G4S orders independent inquiry into immigration centre staff
Security firm G4S has commissioned an independent inquiry to review the "attitude and behaviour" of staff at an immigration removal centre it runs.
Staff at Brook House were allegedly caught "mocking, abusing and assaulting" people being held there in covert footage filmed for BBC Panorama.
G4S has a government contract to run the centre near Gatwick Airport.
It has appointed an outside consultancy to conduct the inquiry but has not said whether the findings will be published.
In September, Panorama aired footage recorded by ex-custody officer Callum Tulley at Brook House, which holds detainees who are facing deportation from the UK.
Security firm G4S has since dismissed six members of staff at the centre and a number of other staff have also been disciplined.
Brandon Lewis, the immigration minister, is expected to be questioned by MPs today about whether his department had concerns about the centre before the programme was broadcast.
BBC News has now seen a letter from G4S to the Commons Home Affairs Select Committee which says the firm has commissioned an independent review to understand the "extent and root causes of the treatment of detainees" at Brook House.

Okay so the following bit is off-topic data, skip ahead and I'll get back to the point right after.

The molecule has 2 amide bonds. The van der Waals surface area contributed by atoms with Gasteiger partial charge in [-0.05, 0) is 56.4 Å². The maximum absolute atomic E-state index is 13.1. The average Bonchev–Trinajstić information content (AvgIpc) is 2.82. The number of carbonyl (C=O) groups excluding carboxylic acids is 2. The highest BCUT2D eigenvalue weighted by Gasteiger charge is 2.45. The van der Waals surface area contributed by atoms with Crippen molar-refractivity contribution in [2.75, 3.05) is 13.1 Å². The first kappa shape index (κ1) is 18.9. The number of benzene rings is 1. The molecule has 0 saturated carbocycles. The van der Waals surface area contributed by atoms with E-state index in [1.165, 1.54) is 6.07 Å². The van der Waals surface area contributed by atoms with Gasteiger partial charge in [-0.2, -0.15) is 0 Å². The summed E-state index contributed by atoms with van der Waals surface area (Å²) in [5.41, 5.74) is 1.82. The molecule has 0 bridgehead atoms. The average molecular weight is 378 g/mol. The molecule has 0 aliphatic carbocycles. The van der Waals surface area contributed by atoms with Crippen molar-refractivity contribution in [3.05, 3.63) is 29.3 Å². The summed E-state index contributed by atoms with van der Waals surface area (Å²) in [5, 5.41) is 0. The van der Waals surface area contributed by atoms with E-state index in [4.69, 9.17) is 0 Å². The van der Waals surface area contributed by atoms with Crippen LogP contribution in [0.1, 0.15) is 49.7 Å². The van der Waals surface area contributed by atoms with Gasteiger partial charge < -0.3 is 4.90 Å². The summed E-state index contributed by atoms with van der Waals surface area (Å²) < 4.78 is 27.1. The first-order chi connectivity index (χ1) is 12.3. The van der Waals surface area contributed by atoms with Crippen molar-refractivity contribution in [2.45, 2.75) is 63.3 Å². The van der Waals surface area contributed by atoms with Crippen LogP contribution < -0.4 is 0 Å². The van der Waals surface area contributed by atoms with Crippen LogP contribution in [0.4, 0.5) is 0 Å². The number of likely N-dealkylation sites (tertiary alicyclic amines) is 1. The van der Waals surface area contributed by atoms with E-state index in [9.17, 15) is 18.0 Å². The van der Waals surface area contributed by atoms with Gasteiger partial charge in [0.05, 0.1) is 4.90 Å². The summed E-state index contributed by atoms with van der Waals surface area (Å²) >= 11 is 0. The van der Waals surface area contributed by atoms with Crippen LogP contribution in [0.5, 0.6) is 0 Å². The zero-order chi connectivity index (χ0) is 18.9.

It has appointed investigators from consultancy organisation Verita, which carried out a review of practices at Yarl's Wood immigration centre in Bedfordshire.
The investigation into Brook House will examine G4S's "operational policies and management", the treatment of detainees by staff, and the failings of whistleblowing procedures.
BBC's home affairs correspondent Danny Shaw said the inquiry is an indication of how seriously G4S regards the alleged abuse at Brook House.
He added that the Home Office is still considering whether to renew the company's contract.
The Equality and Human Rights Commission last month urged ministers to set up a public inquiry into wider issues with immigration centres - including allowing private firms to run them - but it says it has so far had no response from the Home Office.
Home Secretary Amber Rudd, when asked about the Brook House programme at the home affairs committee last month, said she had been "disgusted" by the footage.
"It is completely unacceptable, and they have put together a plan of implementation to correct it," she told the committee.
Brook House was branded "fundamentally unsafe" in 2010 - a year after opening.
Three years later inspectors said they saw sustained improvement.
The most recent report from HM Chief Inspector of Prisons, released in March this year, said some detainees had been held for excessive periods due to "unreasonable delays in immigration decision making".